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ARS Home » Northeast Area » Kearneysville, West Virginia » Appalachian Fruit Research Laboratory » Innovative Fruit Production, Improvement, and Protection » Research » Publications at this Location » Publication #123824


item Puterka, Gary

Submitted to: Arthropod Management Tests
Publication Type: Research Notes
Publication Acceptance Date: 9/20/2001
Publication Date: N/A
Citation: N/A

Interpretive Summary: Whiteflies are small plant-sucking insects that infest the leaves of many important vegetable crops. Currently, the only means of controlling this pest is to use weekly applications of insecticides. The objective of this study was to investigate a new technology, Particle Film, for the control of whitefly. Particle Film is based on an inert mineral, kaolin. It protects plants by forming a protective particle barrier that is sprayed onto plant surfaces. Two different particle film formulations were evaluated: M-96-018 which makes a hydrophobic barrier and M-97-009 which makes a hydrophilic barrier. Weekly applications were made by tractor- mounted sprayer on 10 & 17 Sept; and 1, 7 & 15 Oct. Evaluations were made on immature whitefly infestations on pepper leaves weekly beginning 8 Sept. There were essentially no significant differences among particle film treated plots and the untreated control plot. Therefore, particle film technology does not appear to have activity against whitefly. Particle films are white and reflect heat which may be of value in preventing heat stress in pepper.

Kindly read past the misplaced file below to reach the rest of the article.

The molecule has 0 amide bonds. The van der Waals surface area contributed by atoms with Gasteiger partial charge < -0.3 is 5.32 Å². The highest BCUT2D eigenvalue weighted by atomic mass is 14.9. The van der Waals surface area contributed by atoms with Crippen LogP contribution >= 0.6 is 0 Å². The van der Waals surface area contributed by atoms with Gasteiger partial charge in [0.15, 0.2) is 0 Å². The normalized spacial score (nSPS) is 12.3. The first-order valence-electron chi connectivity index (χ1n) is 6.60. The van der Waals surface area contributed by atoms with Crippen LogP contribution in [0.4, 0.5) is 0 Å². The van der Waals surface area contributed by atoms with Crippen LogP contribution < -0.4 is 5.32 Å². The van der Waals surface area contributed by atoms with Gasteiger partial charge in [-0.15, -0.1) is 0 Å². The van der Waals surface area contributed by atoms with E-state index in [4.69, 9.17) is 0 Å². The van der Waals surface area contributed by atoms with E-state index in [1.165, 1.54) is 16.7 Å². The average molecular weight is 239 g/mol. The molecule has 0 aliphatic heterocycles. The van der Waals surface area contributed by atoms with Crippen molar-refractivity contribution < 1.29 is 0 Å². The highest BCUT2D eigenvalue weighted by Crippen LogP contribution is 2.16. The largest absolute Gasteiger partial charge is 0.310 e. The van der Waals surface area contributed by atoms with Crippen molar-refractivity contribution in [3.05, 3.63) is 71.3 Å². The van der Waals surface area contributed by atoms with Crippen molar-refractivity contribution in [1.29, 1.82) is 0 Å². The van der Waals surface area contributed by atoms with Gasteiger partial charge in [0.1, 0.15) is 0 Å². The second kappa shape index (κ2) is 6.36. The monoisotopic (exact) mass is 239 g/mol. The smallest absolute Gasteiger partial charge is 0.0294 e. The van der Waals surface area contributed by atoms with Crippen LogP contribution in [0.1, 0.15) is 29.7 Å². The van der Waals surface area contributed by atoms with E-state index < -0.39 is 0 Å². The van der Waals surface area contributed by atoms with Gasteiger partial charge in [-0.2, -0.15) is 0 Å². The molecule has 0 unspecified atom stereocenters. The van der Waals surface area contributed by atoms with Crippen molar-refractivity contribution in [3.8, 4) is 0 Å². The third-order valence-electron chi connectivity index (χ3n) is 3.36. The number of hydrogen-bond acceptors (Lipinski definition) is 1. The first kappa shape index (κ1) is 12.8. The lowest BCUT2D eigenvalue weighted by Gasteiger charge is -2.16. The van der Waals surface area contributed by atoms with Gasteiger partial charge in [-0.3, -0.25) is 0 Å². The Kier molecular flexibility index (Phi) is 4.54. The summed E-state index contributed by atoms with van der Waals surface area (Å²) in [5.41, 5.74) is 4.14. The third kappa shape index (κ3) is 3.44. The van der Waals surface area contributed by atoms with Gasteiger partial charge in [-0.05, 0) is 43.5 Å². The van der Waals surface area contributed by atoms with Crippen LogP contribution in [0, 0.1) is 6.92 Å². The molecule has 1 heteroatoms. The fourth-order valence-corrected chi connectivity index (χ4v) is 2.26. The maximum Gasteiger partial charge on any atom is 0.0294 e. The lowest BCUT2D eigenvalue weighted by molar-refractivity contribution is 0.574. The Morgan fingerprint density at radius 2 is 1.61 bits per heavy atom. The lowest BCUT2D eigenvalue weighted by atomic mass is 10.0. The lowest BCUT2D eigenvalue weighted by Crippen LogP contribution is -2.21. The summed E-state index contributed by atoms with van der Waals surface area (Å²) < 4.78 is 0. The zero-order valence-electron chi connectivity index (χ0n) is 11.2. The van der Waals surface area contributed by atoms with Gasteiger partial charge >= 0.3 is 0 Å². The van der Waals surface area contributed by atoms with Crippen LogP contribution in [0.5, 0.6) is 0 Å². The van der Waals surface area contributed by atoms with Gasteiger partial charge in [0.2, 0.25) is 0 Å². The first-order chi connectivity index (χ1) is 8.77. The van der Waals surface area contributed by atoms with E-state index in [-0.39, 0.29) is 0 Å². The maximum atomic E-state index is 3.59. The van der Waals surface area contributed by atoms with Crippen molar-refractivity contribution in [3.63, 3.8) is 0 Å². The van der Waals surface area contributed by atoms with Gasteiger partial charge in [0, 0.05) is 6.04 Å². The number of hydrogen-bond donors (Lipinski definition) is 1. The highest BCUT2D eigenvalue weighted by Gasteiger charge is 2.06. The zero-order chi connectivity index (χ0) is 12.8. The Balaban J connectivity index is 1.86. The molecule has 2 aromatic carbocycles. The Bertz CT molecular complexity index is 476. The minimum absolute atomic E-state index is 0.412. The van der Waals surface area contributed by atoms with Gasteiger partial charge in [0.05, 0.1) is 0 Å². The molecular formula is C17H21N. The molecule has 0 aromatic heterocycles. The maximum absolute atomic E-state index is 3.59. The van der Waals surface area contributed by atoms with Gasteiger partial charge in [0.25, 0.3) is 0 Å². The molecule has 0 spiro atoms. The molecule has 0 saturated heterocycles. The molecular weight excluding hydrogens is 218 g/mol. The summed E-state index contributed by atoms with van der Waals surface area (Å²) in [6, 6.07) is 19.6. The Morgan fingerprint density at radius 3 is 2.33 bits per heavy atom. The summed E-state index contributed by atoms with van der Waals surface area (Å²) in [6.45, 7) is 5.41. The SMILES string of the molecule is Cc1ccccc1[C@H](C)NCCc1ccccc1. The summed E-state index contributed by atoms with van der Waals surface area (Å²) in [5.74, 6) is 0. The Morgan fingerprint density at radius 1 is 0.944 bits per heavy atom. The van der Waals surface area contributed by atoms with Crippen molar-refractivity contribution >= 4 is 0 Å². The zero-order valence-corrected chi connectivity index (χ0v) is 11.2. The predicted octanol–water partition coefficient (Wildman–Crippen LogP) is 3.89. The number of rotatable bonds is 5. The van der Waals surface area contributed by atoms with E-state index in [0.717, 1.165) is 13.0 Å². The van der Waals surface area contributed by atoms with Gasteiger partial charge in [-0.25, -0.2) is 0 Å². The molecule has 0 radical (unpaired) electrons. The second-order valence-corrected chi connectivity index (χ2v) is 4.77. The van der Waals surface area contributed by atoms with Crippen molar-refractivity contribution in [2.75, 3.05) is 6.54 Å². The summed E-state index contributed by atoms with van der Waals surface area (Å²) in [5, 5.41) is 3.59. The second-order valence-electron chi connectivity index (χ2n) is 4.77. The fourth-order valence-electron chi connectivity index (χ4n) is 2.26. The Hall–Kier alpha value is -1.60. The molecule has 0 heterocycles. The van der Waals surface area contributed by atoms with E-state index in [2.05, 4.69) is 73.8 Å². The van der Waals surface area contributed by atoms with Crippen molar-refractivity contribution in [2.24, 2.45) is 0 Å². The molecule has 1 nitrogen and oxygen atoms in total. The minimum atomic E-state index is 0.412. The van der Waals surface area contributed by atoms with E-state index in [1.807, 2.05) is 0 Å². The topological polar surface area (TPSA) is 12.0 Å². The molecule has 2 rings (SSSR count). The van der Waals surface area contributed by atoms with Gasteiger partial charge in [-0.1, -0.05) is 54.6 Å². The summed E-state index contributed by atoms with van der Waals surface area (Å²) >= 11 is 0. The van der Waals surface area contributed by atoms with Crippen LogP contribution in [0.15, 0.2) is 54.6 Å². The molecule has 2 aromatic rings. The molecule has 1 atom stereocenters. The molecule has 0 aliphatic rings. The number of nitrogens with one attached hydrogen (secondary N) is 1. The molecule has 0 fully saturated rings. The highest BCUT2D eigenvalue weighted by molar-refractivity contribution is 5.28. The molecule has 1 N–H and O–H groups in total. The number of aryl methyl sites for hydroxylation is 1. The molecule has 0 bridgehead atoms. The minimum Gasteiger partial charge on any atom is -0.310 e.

Technical Abstract: The whitefly, B. argentifolii, is a severe pest of bell peppers in southern Texas. Currently, many applications of chemical insecticides are used to manage this pest. The objective of this study was to determine if two new kaolin-based particle film protective barriers had the potential to control whitefly. The research plots consisted of 6 rows of bell peppers, 'Capistrano', arranged in a RCB design with three replications. The kaolin formulations included M-96-018 (hydrophobic film) and M-97-009(hydrophilic film) manufactured by Engelhard Corp. (Iselin, NJ). Twenty-five pounds of M-96-018 had to be pre-slurried with 4 gal of 98% methanol before being added to 100 gal water. Twenty-five pounds of M-97-009 required the use of 14 oz. an adjuvant,MO3 (Engelhard Corp., Iselin, NJ). An untreated control and MO3 control (1 pt/100 gal water) were included in the trial. Applications were made using a tractor-mounted, high pressure boom sprayer. .Evaluations were made by counting live whitefly immatures (unhatched eggs+nymphs+pupal cases) in one circular area (2 cm2) of leaf surface on 10 plants/rep. Pre-treatment (8 Sept) populations of whitefly immatures were high. Following treatment applications, there were essentially no significant differences among the treatments and controls except on 23 Sept where M-96-018 had significantly higher numbers than the other treatments. Despite higher whitefly numbers in the M-6-018 treatment, yield was the highest for M-96-018, but not statistically significant. Particle films do not appear to offer control of whitefly, but the white heat reflecting property of the particle films may be of use in reducing heat stress which could lead to higher yields in pepper.